We only see what we want to see; we only hear what we want to hear. Our belief system is just like a mirror that only shows us what we believe.~ Miguel Angel Ruiz
We hear only those questions for which we are in a position to find answers. ~Friedrich Nietzsche
You think your job is hard? I have to tell people that their children have disorders that cannot be cured. I have to crush people's dreams. ~ Vivian Lam
So, there's always perspective.
Several times over the last few years, I've found myself to be the barer of harsh news. Like my wife Vivian, people are paying me to tell them things that they don't want to hear. Things they aren't prepared to hear. And often, things they simply refuse to hear.
Ordinarily, this would be an opportunity for me to bring up a couple of cognitive biases to illustrate why human beings are so adept at not hearing when hearing is painful. However, a perusal of cognitive biases shows that almost all of them play a part.
The fact is, we are hardwired to avoid pain and fear. It's why courage is seen to be a virtue and not merely taken for granted.
Perhaps the true test of bravery is simply engaging System 2 thinking when it's called for. It's acting coldly logically in the face of overwhelming emotion.
The position of a therapist, whether diagnosing a learning disorder like my wife or a workplace dysfunction like Tonianne and I might do, is precarious. The truth is often startling, but it's also greatly impacted by perspective and - most annoyingly - truth is not a constant. Truth isn't absolute. It's malleable, even fungible.
I've watched people hear what I'm saying, agree fully, and after two or three minutes of talking come around to saying that observation never happened. They agree to the observation, discuss through a political filter, and then deny the observation. It's fascinating to watch.
To show the degree of this, I'll provide a little more detail. Through direct conversations, people working at the company told me they were specifically unhappy or even angry about a recent change. I went to management and said, "People are really angry about this change." The managers said, "yes they are. We've seen that happening. They're really upset."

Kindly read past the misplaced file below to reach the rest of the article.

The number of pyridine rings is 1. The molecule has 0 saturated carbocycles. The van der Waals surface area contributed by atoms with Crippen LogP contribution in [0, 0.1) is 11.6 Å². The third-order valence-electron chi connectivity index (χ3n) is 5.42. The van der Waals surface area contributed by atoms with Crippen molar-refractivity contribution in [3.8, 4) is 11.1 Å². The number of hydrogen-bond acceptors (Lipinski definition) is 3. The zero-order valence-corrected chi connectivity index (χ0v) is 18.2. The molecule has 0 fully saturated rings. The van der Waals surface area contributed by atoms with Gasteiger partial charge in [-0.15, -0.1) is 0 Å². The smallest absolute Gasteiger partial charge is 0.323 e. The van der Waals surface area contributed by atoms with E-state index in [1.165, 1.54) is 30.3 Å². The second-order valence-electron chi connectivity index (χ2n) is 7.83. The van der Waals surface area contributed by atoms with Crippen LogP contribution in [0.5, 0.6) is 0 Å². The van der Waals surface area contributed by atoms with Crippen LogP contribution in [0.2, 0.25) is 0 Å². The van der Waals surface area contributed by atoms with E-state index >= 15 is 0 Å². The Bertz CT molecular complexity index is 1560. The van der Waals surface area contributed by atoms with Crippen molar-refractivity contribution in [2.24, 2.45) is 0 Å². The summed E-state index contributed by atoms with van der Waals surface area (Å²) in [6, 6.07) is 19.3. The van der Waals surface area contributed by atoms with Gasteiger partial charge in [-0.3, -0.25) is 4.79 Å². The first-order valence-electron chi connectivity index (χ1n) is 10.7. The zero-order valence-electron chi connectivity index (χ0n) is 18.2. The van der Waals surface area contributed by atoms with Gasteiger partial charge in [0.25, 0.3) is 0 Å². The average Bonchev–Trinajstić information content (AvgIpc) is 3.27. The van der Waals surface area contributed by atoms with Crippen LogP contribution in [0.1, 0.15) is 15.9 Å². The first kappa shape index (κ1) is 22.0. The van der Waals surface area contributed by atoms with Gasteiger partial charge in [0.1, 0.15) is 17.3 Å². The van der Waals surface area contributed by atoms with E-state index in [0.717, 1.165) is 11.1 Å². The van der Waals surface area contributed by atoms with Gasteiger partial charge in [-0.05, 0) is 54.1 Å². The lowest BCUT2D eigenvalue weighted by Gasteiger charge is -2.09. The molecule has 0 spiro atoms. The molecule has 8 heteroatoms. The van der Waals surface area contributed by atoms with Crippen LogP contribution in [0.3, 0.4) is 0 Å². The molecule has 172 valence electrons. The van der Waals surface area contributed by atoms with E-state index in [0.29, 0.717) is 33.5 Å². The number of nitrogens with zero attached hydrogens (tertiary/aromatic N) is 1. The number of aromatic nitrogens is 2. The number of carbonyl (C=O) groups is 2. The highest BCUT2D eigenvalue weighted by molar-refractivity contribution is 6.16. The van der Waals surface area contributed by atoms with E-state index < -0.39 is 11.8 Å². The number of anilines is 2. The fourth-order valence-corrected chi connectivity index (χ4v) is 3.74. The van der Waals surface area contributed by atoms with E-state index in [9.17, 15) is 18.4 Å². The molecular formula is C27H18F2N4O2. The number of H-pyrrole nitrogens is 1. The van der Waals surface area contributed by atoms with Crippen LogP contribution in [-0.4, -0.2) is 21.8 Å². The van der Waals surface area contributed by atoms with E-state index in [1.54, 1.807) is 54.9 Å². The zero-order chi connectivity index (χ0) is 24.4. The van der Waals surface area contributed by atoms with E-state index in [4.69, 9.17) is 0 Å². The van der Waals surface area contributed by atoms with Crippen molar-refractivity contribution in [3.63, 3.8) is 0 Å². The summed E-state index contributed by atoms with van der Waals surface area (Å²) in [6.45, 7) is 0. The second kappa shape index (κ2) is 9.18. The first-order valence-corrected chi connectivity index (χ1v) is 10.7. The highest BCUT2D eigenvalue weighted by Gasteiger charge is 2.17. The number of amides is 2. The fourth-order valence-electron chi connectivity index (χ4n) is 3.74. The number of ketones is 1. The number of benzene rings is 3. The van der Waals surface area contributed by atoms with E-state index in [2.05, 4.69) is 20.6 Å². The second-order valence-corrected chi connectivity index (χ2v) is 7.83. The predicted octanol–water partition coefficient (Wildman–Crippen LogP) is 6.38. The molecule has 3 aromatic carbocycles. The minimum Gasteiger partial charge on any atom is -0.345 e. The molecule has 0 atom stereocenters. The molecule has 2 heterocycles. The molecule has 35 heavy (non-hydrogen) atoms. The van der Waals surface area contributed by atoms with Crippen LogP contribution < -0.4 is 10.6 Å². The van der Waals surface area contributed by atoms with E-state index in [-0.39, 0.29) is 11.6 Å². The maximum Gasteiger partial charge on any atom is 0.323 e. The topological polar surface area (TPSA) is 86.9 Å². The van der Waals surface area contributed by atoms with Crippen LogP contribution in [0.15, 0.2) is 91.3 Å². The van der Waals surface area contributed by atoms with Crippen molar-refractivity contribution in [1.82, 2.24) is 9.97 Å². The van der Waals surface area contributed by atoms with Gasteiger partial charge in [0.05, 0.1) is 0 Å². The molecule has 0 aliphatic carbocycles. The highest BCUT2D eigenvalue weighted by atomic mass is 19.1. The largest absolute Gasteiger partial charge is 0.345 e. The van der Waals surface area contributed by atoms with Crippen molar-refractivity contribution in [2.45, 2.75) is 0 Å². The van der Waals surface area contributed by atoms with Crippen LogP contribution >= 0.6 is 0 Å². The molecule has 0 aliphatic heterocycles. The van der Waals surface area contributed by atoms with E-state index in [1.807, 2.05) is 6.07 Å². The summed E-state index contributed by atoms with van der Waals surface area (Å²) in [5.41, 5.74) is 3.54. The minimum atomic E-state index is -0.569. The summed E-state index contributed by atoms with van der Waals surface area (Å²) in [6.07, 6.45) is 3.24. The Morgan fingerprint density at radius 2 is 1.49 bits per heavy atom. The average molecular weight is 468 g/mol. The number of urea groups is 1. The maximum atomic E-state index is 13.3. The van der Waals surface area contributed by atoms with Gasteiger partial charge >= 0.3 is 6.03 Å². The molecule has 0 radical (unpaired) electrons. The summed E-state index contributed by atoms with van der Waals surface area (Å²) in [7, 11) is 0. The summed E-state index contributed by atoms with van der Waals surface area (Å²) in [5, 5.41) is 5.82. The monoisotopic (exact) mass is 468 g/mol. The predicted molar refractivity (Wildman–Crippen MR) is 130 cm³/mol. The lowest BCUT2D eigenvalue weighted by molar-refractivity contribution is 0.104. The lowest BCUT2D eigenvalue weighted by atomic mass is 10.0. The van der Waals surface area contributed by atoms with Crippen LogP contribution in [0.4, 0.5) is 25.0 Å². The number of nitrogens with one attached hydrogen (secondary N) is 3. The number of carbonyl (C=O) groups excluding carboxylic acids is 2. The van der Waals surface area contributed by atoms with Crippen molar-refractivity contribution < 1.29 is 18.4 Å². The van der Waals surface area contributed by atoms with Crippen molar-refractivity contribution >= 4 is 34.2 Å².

Then they had a discussion where the observation was compared to the culture of the company. The culture (the espoused theory) of the company was that everyone had autonomy and could change their environment however they wanted. Therefore, they could not possibly be angry about this change, because they could unchange it whenever they wanted. Therefore no one was really angry.
"… but, … you do realize they are still angry…"
"No, they're not. Or at least they shouldn't be. … What else did you find?"
Both the quotes at the beginning of this post apply. People have built content filters in their heads specifically tuned to avoid confronting that their espoused theories of work are not in line with what's really happening. This is why so many companies have mission statements and values that relate only tangentially to what actually happens in the office. When the truth of people being upset came into contact with the ideology of the company and there was a discrepancy, the ideology won - even though in winning it made itself even more irrelevant. People were still angry, the change still stood, the company still believed it was open and free.
Truth dissipates easily at the touch of ideology.
Photo by Tonianne DeMaria Barry